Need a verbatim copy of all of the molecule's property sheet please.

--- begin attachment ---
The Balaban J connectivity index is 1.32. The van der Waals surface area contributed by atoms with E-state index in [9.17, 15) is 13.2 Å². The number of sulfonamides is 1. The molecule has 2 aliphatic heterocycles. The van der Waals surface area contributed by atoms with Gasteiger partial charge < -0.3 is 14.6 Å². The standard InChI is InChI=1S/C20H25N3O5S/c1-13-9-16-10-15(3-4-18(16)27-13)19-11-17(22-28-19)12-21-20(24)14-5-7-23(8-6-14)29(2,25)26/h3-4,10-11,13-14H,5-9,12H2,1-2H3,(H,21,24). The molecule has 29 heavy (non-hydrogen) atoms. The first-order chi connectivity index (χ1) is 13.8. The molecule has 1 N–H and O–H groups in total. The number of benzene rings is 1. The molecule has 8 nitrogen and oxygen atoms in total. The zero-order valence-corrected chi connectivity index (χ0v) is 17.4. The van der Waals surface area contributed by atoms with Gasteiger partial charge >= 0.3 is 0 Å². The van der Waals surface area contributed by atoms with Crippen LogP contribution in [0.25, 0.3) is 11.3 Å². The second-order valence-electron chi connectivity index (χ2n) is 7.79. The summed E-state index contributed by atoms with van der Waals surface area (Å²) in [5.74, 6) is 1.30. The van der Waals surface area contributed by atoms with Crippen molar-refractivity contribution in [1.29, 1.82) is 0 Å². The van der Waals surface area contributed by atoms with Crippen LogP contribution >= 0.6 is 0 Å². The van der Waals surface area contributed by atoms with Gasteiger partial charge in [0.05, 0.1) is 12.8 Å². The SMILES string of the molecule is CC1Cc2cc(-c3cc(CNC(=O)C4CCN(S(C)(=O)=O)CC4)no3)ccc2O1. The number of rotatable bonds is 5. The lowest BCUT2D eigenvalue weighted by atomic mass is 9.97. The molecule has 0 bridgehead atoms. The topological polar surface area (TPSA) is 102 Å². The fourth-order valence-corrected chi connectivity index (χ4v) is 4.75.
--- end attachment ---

The Balaban J connectivity index is 1.32. The van der Waals surface area contributed by atoms with E-state index in [9.17, 15) is 13.2 Å². The number of sulfonamides is 1. The molecule has 2 aliphatic heterocycles. The van der Waals surface area contributed by atoms with Gasteiger partial charge < -0.3 is 14.6 Å². The standard InChI is InChI=1S/C20H25N3O5S/c1-13-9-16-10-15(3-4-18(16)27-13)19-11-17(22-28-19)12-21-20(24)14-5-7-23(8-6-14)29(2,25)26/h3-4,10-11,13-14H,5-9,12H2,1-2H3,(H,21,24). The molecule has 29 heavy (non-hydrogen) atoms. The first-order chi connectivity index (χ1) is 13.8. The molecule has 1 N–H and O–H groups in total. The number of benzene rings is 1. The molecule has 8 nitrogen and oxygen atoms in total. The zero-order valence-corrected chi connectivity index (χ0v) is 17.4. The van der Waals surface area contributed by atoms with Gasteiger partial charge >= 0.3 is 0 Å². The van der Waals surface area contributed by atoms with Crippen LogP contribution in [0.25, 0.3) is 11.3 Å². The second-order valence-electron chi connectivity index (χ2n) is 7.79. The summed E-state index contributed by atoms with van der Waals surface area (Å²) in [5.74, 6) is 1.30. The van der Waals surface area contributed by atoms with Crippen molar-refractivity contribution in [1.29, 1.82) is 0 Å². The van der Waals surface area contributed by atoms with Crippen LogP contribution >= 0.6 is 0 Å². The van der Waals surface area contributed by atoms with Gasteiger partial charge in [0.05, 0.1) is 12.8 Å². The SMILES string of the molecule is CC1Cc2cc(-c3cc(CNC(=O)C4CCN(S(C)(=O)=O)CC4)no3)ccc2O1. The number of rotatable bonds is 5. The lowest BCUT2D eigenvalue weighted by atomic mass is 9.97. The molecule has 0 bridgehead atoms. The topological polar surface area (TPSA) is 102 Å². The fourth-order valence-corrected chi connectivity index (χ4v) is 4.75.